The extra length of the saw means making plunge cuts is easier. This enables you to cut shapes into the wood with less effort. It also means you have greater flexibility with your cutting techniques.

Better for Right-Handed Carpenters

On a worm drive saw, the motor sits at the rear, with the blade mounted on the left. If you are right-handed, this means you will have a clear view of the cutting line.

Cuts Hard Material

Hardwood and knots should pose no problem with the power of a worm drive circular saw. They also cut concrete.

Disadvantages

Heavier

Worm drive saws weigh a lot more than a sidewinder, so they require more strength in your hands and wrists. The average worm drive saw weighs 14 to 16 pounds, compared to the 8 or 9 pounds of a sidewinder.

Larger

In addition to weighing more, worm drive saws are usually significantly larger than sidewinder saws.

Lubricant

All power tools need some level of maintenance. However, a worm drive saw requires more attention and lubrication than a sidewinder model.

Costs More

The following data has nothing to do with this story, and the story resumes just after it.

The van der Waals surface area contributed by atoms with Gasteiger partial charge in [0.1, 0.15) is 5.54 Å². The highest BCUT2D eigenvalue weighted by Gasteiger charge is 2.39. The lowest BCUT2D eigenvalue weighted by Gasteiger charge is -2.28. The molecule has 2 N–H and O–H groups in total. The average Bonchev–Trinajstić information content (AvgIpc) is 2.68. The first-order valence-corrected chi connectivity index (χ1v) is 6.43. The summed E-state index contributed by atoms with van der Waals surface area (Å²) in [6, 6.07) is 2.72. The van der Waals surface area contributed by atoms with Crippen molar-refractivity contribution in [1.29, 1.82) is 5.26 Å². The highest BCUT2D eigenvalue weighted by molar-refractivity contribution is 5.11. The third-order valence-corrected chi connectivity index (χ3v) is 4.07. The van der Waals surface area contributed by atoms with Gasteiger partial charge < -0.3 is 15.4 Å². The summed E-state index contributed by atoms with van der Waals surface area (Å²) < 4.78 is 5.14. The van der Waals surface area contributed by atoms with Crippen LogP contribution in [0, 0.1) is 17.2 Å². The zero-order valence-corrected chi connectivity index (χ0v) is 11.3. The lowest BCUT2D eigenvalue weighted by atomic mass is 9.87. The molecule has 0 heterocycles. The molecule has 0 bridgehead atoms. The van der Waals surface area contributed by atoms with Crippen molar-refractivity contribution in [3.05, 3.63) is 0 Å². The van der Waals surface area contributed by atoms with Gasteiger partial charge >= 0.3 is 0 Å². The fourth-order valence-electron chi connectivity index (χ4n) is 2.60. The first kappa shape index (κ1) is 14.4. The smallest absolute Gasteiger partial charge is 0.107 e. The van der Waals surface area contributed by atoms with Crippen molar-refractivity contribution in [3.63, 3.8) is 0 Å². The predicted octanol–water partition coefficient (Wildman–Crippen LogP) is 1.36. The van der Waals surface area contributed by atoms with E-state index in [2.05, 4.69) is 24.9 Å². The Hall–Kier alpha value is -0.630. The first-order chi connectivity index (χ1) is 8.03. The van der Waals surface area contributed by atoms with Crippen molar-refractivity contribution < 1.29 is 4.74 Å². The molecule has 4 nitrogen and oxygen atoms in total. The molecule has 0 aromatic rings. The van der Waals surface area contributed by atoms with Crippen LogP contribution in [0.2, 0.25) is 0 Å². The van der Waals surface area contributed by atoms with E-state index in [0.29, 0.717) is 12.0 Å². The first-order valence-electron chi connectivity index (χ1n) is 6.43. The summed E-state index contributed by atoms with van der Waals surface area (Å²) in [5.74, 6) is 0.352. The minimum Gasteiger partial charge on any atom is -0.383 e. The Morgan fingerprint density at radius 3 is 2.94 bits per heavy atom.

Worm drive saws are more expensive than sidewinder saws. For this reason, they are usually only purchased by professional carpenters or very keen amateurs.

What Is a Sidewinder (Direct Drive) Circular Saw?

Sidewinder (Direct Drive) Circular Saw
Photo by: Skilsaw

A sidewinder saw takes its name from the fact that the motor is mounted on the side of the saw. This allows it to drive the circular saw blade without the need for extra gears. This method is called “direct drive”, and sidewinder saws are often referred to as direct-drive saws.

As energy doesn’t need to be transferred through gears, sidewinder saws are faster, usually spinning at about 6,000 RPM. When you compare this to the 4,500 RPM of a worm drive saw, it is a significant increase.

How Does It Work?

The absence of additional gears means sidewinder saws are more efficient. They generate a higher RPM because the direct nature of the drive allows it to operate at greater speeds.

What Is It Used For?

If you have smaller projects or don’t need to cut large amounts of lumber, a sidewinder saw is ideal. As they are lighter, they are also easier to operate when making awkward cuts such as high on walls.

A sidewinder will make most of the same cuts as a worm drive saw. However, the trade-off of the added speed is less torque.

Advantages

Lighter

Sidewinder saws are lightweight, making them ideal handheld circular saws. If you have a job that requires awkward cuts, a sidewinder will be ideal. They are also less of a burden on your arms and wrists than a worm drive saw.